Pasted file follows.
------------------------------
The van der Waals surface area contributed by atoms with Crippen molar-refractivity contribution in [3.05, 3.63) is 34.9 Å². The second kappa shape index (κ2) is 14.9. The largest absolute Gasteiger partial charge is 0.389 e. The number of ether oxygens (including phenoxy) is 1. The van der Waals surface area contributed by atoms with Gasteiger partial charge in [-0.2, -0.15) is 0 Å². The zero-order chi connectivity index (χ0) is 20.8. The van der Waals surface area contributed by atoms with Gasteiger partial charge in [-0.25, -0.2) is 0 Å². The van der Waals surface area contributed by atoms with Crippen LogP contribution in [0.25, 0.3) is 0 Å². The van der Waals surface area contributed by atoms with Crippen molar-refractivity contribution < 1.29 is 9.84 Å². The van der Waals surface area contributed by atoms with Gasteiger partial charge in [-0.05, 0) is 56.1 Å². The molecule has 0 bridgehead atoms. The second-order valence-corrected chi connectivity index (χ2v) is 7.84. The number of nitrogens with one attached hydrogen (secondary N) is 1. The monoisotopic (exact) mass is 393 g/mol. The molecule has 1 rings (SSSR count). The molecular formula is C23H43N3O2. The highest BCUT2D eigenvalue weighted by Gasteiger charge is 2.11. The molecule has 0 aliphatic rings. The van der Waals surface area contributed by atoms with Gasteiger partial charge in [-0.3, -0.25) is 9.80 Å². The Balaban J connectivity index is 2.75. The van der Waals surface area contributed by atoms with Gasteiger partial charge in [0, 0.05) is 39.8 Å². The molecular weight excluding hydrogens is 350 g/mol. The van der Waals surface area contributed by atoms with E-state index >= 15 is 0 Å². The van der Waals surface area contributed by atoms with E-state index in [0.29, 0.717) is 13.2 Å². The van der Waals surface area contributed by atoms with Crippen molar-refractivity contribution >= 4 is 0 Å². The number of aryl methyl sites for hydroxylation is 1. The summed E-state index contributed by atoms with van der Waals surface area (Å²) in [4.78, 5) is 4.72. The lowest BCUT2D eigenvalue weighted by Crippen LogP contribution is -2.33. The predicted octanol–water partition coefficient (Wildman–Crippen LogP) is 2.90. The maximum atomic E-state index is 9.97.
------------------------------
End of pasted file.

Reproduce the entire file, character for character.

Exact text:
The van der Waals surface area contributed by atoms with Crippen molar-refractivity contribution in [3.05, 3.63) is 34.9 Å². The second kappa shape index (κ2) is 14.9. The largest absolute Gasteiger partial charge is 0.389 e. The number of ether oxygens (including phenoxy) is 1. The van der Waals surface area contributed by atoms with Gasteiger partial charge in [-0.2, -0.15) is 0 Å². The zero-order chi connectivity index (χ0) is 20.8. The van der Waals surface area contributed by atoms with Gasteiger partial charge in [-0.25, -0.2) is 0 Å². The van der Waals surface area contributed by atoms with Crippen LogP contribution in [0.25, 0.3) is 0 Å². The van der Waals surface area contributed by atoms with Crippen molar-refractivity contribution < 1.29 is 9.84 Å². The van der Waals surface area contributed by atoms with Gasteiger partial charge in [-0.05, 0) is 56.1 Å². The molecule has 0 bridgehead atoms. The second-order valence-corrected chi connectivity index (χ2v) is 7.84. The number of nitrogens with one attached hydrogen (secondary N) is 1. The monoisotopic (exact) mass is 393 g/mol. The molecule has 1 rings (SSSR count). The molecular formula is C23H43N3O2. The highest BCUT2D eigenvalue weighted by Gasteiger charge is 2.11. The molecule has 0 aliphatic rings. The van der Waals surface area contributed by atoms with Gasteiger partial charge in [-0.3, -0.25) is 9.80 Å². The Balaban J connectivity index is 2.75. The van der Waals surface area contributed by atoms with Gasteiger partial charge in [0, 0.05) is 39.8 Å². The molecular weight excluding hydrogens is 350 g/mol. The van der Waals surface area contributed by atoms with E-state index >= 15 is 0 Å². The van der Waals surface area contributed by atoms with E-state index in [0.29, 0.717) is 13.2 Å². The van der Waals surface area contributed by atoms with Crippen molar-refractivity contribution >= 4 is 0 Å². The number of aryl methyl sites for hydroxylation is 1. The summed E-state index contributed by atoms with van der Waals surface area (Å²) in [4.78, 5) is 4.72. The lowest BCUT2D eigenvalue weighted by Crippen LogP contribution is -2.33. The predicted octanol–water partition coefficient (Wildman–Crippen LogP) is 2.90. The maximum atomic E-state index is 9.97.